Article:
The Rainy Day Dime
The rainy day dime isn’t a fancy theory that just got invented by a financial guru. It has been with us ever since humans figured out they must save for their retirement.
While that may be the case, I bet you never heard of the rainy day dime. That’s because it is a twist on one of my mother’s oft repeated pieces of advice. She would always tell me to save something for a rainy day.
She was telling me that some day I would be old. And trying to help me understand that if I didn’t have any money saved I’d regret it.The saving part in this process is painful for far too many of us.
And it turns out she was right. I needed to put money away for my stretch in the old age cycle of life or I’ll be SOL.
She was also big on acronyms.
Therefore, a catchy term first of all gets attention. Attention usually results in reading about it. Reading about it usually results in action taken.
Unfortunately for me I didn’t heed her advice until I turned 40. So apparently I was a slow learner. Boiled down to its most basic property the rainy day dime is me and you saving ten percent of every dollar we make.
That’s it. End of story. Unless of course you want to learn what is the secret sauce underpinning your dime.
Like all good programs secret sauce must be an ingredient, or why do it? And, it is the secret sauce that turns the rainy day dime into a huge rain barrel of dollars. And above all else, that’s a really good thing.
A Rainy Dime is How Secret Sauce is Made?
The financial experts tell us to start at an as early as possible age. And not to wait until we are 40 or 50 or later. So, this article is an attempt to spur you into saving something at an early as possible age. If you are 20, start now. For example, if you are 30 you should have a ten year savings track record by now. And if you are 40 you should have a 20 year track record.
And no, I won’t keep going up by ten year increments. I’m sure you get the picture. Besides you can do that in your own mind without any help from me.
The title of this article is, “The Rainy Day Dime”.
All you’ve heard about so far is the rainy day. Where’s the dime, right?
The dime actually refers to the number 10 as expressed as a percentage as in 10%. That may be cute but at the same time it is also dead serious. Take a minute to think about it.
For example, say you put away a dime from every dollar you earned each and every month. To make the math easy let’s say you earned $2000 a month. If you multiply $2000 by 10% it means you put away $200 every month.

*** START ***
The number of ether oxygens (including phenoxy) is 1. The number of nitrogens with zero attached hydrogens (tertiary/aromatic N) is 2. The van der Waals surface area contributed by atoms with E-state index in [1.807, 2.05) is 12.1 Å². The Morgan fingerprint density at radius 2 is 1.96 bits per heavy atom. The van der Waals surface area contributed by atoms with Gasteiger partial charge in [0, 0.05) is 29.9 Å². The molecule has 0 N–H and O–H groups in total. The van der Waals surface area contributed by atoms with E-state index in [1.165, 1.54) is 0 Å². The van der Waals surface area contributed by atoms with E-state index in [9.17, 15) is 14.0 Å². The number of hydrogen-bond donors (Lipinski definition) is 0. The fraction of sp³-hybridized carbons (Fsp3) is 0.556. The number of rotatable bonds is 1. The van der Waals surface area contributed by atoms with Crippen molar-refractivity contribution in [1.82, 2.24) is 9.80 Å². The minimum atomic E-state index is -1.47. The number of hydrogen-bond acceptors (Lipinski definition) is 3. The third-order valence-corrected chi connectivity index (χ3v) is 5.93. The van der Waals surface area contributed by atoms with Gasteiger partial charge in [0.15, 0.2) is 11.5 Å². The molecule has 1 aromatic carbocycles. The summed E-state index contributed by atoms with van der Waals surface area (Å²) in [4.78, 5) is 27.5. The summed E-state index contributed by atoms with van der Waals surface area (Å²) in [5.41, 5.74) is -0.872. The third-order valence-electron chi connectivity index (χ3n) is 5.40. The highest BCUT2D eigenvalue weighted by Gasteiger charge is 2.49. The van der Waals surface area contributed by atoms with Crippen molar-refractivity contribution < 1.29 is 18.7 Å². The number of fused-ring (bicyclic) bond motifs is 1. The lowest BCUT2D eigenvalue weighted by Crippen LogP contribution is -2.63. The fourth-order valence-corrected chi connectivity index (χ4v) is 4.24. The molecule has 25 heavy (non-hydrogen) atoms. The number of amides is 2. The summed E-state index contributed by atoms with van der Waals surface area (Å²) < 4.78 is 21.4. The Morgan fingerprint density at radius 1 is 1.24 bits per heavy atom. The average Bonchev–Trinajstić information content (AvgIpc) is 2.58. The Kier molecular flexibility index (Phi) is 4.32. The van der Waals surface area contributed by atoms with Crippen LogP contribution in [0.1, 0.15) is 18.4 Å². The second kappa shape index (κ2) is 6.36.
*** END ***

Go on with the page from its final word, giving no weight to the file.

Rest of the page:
Let’s say that $200 never earned a penny in interest and you started when you were 20. Quick math tells me you’d have $108000 in your savings account at the age of 65. Now imagine that number. Moreover, can you visualize that number?
You didn’t do a darned thing except save and it grew like the weeds in your garden. Because most of us want to have a bigger nest egg we do not place our money in non-interest bearing accounts. Why would we do something as dumb as putting money in non-interest bearing accounts, correct?
Therefore, we make an attempt to find the best interest bearing account for our money.
This article isn’t meant to zero in on any particular account. It is meant to add the magic sauce to the already magic rainy day dime.
So, Compound Interest Makes Secret Sauce?
That sauce is called compound interest. If you do not know what compound interest is go to your favorite search engine and perform a bit of research. It is truly The 8th Wonder of The World.
Compounding happens on an annual basis with most savings accounts. Mathematically speaking if you place $1000 into your account and it is paying 8% at the end of the year your account balance will be $1080 ($1000 X 8% = $80. $1000+ $80 = $1080).
In the second year and beyond the compounding factor, in this case the interest rate, is applied against the balance. It looks like this: $1080 X 8% = $86.40. The $86.40 is added to the $1080 giving you a new balance of$1166.40. This happens year after year after year.
I’ll let you do the math for the next 43 years in this scenario. Or, use one of the compounding formulas on the Internet. Either way you will experience what is commonly called the WOW factor.
Some Final Thoughts
You know, when you see the balance at the end of the 45 year time period you say, or shout, WOW! Of course not all of us have a time line of 45 years. If you start when you are 40, you only have 25 years.
This means you have to increase your deposit amount from a dime to thirty or forty cents in order to enjoy the WOW factor. Regardless, you can still call that amount your rainy day dime.
So, get out there and start saving for retirement. Or at least a rainy day.
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